By Philip Sean Curran, Staff Writer
Princeton University did not discriminate against Asian applicants seeking to enroll in the Ivy League school, the federal government concluded after an investigation based on complaints involving two students the school had rejected.
The U.S. Department of Education’s Office for Civil Rights said in a Sept. 9 letter to university President Christopher L. Eisgruber that it had reviewed “15 years’ worth of admission data and found insufficient evidence that the university discriminated against Asian applicants, on the basis of race or national origin, in its undergraduate admissions process in the years reviewed.”
The outcome of the probe was trumpeted by Princeton as a resounding endorsement of its attempts to have a diverse student body.
“I am very pleased that the OCR has concluded this investigation not only with a finding that Princeton did not discriminate on the basis of race or national origin, but that the University’s holistic review of applicants in pursuit of its compelling interest in diversity meets the standards set by the Supreme Court,” Mr. Eisgruber said in a statement.
Yet it also represents the latest development in a running battle around the country between Asian students and top universities.
In other similar instances, Asian-Americans contend that those schools are waging a war of reverse affirmative action against them by barring them from admission, despite superior academic performance and other accomplishments outside the classroom.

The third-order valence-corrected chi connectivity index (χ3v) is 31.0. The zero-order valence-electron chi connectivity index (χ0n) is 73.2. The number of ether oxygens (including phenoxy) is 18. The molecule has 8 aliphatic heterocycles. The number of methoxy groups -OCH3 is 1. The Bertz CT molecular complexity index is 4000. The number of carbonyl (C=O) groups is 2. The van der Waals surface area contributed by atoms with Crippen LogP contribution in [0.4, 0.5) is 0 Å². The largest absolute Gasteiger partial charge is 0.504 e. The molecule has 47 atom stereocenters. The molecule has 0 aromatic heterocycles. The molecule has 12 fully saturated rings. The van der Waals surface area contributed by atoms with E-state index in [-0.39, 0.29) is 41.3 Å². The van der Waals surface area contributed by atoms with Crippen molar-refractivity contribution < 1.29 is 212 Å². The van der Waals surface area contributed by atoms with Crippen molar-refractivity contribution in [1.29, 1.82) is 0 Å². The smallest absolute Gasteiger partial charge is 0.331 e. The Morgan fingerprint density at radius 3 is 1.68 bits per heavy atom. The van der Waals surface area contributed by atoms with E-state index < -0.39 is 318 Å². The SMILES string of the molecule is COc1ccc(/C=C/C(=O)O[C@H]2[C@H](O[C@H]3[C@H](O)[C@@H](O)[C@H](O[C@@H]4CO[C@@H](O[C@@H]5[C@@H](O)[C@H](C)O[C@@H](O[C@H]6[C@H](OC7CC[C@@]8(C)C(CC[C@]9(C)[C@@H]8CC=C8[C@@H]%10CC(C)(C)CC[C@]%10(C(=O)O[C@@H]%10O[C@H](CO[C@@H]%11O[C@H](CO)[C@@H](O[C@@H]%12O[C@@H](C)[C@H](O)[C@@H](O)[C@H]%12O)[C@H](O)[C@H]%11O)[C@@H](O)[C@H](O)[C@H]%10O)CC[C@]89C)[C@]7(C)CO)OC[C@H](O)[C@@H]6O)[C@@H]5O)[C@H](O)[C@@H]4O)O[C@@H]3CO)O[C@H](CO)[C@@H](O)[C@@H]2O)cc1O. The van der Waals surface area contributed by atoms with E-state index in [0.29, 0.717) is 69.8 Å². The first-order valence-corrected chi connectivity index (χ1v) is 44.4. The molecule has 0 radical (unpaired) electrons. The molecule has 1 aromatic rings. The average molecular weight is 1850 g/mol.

But in the Princeton case, the government said the university uses race as a factor in its admission process in a way that is consistent with past Supreme Court rulings to create a diverse student body. Diversity is seen a key goal at a school that in March announced that it had admitted only 6.99 percent of the 27,290 applicants vying to join the class of 2019.
The government said it had “found that the university pursued a broad definition of diversity, for which race and national origin were among many other factors that were considered in the university’s effort to assemble broadly diverse classes of students,” the government’s letter to Mr. Eisgruber said.
In this matter, the school was hit with complaints in 2006 by an Asian applicant and in 2011 by the parents of an Indian-American applicant, with the parents also alleging that the school discriminated against Indians “in general” and other Asians when selecting the class of 2015. The applicants were not identified in the letter to Mr. Eisgruber.
The government said that after reviewing Princeton’s admission policies, it uncovered “no evidence that the university tried to cap or otherwise limit the number of applicants who would be admitted from any race or national origin group.” Moreover, data the government looked at showed that the percentage of Asian students getting into Princeton has risen from 14.2 percent of the class of 2007 to 25.4 percent of the class of 2014.